In Focus: Home ownership  

'If you're going to buy make sure you don't overpay'

'If you're going to buy make sure you don't overpay'

The self-employed are seeing their mortgage options dwindle as rates rise and many lenders view them as riskier clients than those in full-time employment.

But there is some flexibility among lenders when it comes to evidencing income, says Graham Cox, who is the founder of the Self Employed Mortgage Hub.

And as house prices are expected to fall next year, he is urging buyers to not "overpay" on their current purchases.

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In a Q&A with FTAdviser In Focus, Cox outlines the particular issues self-employed buyers are facing in the current environment and gives his take on what the government could do to help his clients.

FTA: What are the particular issues facing the self-employed when it comes to getting mortgages approved?

GC: The main issue for company directors is being able to evidence sufficient income. The majority of lenders only consider salary and dividends, often averaged over the past two years. 

Directors often minimise their dividends for tax reasons, which can restrict their choice of lender. This either results in the borrower paying a higher mortgage rate or not being able to get a mortgage at all, because they don't fit the remaining lenders' criteria.

Graham Cox is founder of Self Employed Mortgage Hub





Fortunately, some providers now accept an applicant's salary plus net profit after corporation tax from the latest year's accounts, which can make a huge difference to the maximum borrowing amount.  

A few will work with pre-tax profit, though they tend to average the last two years' figures.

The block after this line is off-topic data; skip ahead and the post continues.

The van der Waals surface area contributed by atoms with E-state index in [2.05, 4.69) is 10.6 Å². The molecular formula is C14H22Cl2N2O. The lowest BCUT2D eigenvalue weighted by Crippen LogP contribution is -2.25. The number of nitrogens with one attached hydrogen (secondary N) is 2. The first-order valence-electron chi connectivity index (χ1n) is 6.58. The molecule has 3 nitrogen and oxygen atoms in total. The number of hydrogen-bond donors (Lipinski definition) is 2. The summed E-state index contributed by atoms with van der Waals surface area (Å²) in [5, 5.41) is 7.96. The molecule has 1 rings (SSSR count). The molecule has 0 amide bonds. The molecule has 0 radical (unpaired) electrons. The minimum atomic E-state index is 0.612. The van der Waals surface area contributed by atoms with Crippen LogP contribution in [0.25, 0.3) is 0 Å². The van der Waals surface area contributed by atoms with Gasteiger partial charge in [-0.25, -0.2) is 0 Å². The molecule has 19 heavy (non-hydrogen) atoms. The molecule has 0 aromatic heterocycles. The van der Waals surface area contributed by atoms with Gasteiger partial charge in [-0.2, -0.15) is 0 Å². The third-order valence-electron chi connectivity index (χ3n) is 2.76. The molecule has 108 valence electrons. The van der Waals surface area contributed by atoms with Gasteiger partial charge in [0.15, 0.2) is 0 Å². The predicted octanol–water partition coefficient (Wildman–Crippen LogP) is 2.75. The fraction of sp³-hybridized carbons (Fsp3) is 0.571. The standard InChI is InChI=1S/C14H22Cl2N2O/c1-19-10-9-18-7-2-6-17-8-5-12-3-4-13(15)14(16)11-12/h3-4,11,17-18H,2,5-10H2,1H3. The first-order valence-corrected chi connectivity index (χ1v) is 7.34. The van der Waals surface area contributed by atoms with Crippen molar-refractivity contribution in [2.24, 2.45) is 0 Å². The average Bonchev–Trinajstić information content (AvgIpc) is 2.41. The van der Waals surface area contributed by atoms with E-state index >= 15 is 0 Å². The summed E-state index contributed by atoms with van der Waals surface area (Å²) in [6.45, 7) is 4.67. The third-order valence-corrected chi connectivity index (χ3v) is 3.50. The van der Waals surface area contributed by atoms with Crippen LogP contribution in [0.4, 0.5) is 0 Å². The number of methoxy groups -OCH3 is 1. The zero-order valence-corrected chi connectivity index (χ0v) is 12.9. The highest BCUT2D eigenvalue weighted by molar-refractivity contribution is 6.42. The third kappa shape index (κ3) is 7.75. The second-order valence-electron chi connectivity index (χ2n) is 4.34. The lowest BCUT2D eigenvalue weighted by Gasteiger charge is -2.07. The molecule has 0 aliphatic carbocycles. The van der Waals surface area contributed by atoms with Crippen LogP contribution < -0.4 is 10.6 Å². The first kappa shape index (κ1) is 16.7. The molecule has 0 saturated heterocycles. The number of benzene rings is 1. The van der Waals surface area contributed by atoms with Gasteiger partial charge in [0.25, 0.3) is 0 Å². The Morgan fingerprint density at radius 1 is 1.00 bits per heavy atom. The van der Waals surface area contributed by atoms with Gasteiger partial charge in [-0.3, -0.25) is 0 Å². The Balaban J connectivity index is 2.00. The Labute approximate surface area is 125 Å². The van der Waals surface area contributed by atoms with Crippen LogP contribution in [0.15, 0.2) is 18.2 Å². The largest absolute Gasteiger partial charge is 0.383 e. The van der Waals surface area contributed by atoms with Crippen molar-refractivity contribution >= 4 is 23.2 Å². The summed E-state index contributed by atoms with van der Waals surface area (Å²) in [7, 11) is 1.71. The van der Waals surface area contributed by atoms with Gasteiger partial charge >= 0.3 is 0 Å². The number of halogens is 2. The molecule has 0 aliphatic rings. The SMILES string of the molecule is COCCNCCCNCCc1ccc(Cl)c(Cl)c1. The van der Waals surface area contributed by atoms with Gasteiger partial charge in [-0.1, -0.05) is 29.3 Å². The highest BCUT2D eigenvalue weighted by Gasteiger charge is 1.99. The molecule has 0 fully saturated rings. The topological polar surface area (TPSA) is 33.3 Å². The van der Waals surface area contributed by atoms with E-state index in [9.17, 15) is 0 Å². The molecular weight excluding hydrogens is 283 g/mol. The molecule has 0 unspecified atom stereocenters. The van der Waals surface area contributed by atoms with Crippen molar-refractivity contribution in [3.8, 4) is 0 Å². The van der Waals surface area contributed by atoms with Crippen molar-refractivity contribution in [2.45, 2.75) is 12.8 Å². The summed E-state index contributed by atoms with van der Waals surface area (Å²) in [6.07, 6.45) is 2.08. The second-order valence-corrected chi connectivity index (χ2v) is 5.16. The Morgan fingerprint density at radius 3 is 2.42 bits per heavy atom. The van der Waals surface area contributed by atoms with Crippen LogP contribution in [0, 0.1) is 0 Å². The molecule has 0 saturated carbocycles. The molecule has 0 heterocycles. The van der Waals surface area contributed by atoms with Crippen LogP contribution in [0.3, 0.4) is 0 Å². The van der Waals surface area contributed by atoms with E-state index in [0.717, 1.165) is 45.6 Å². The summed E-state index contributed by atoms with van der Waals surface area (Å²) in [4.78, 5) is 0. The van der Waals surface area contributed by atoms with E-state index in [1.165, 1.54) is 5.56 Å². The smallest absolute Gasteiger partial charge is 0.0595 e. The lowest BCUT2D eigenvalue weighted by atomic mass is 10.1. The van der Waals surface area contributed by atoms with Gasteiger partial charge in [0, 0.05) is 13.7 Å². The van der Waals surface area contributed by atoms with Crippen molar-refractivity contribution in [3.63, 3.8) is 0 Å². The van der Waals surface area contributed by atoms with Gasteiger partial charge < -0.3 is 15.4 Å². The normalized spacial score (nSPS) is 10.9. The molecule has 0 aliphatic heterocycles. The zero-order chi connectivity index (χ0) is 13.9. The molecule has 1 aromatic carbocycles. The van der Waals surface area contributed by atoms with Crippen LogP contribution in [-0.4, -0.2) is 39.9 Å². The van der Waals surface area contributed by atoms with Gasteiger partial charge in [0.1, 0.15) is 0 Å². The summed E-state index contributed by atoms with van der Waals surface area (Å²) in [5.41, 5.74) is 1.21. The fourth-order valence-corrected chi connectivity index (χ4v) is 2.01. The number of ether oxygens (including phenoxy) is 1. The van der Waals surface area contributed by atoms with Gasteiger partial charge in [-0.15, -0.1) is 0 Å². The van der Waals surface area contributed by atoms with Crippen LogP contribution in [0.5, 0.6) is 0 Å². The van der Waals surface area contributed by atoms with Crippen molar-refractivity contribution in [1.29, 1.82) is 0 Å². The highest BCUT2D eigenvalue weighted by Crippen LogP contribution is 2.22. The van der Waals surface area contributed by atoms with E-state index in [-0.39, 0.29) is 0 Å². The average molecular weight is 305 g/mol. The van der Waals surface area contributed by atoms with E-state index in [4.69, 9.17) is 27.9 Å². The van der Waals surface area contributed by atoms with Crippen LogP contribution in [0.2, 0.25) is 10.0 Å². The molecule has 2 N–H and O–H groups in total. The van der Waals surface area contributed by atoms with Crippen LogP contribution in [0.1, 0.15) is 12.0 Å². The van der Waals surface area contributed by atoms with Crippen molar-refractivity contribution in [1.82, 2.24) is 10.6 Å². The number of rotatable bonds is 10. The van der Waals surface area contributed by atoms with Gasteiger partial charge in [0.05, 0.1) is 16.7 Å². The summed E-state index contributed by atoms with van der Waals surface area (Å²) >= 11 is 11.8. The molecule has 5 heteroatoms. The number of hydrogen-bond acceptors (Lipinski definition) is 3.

FTA: What additional issues has the current economic environment created for the self-employed and how do you overcome them? 

GC: The higher mortgage rates we've seen over recent weeks is restricting the maximum amount self-employed applicants can borrow. Sometimes significantly.  

This is why house prices are starting to fall. People simply can't afford to borrow as much, and therefore offer as much.

FTA: How would you rate lenders' attitudes towards the self-employed at present and how have these changed in recent months?

GC: Lenders have become more risk-averse generally in recent months, but even more so with the self-employed, as they are perceived as higher risk. 

FTA: What fills your workday these days – new mortgages or remortgages?

GC: Remortgages, as people rush to lock in a new rate. Because fixed rate deals have shot up, borrowers are becoming more open to tracker mortgages, despite the risk of being on a variable rate.

FTA: How would you assess the appetite to buy among the self-employed in the current cost of living crisis?

GC: For directors and contractors with sufficient income, there's still appetite to buy.

But understandably people are becoming more wary and many are holding off until there's more certainty around the economy, house prices and mortgage rates. 

FTA: What could the government do to help your clients?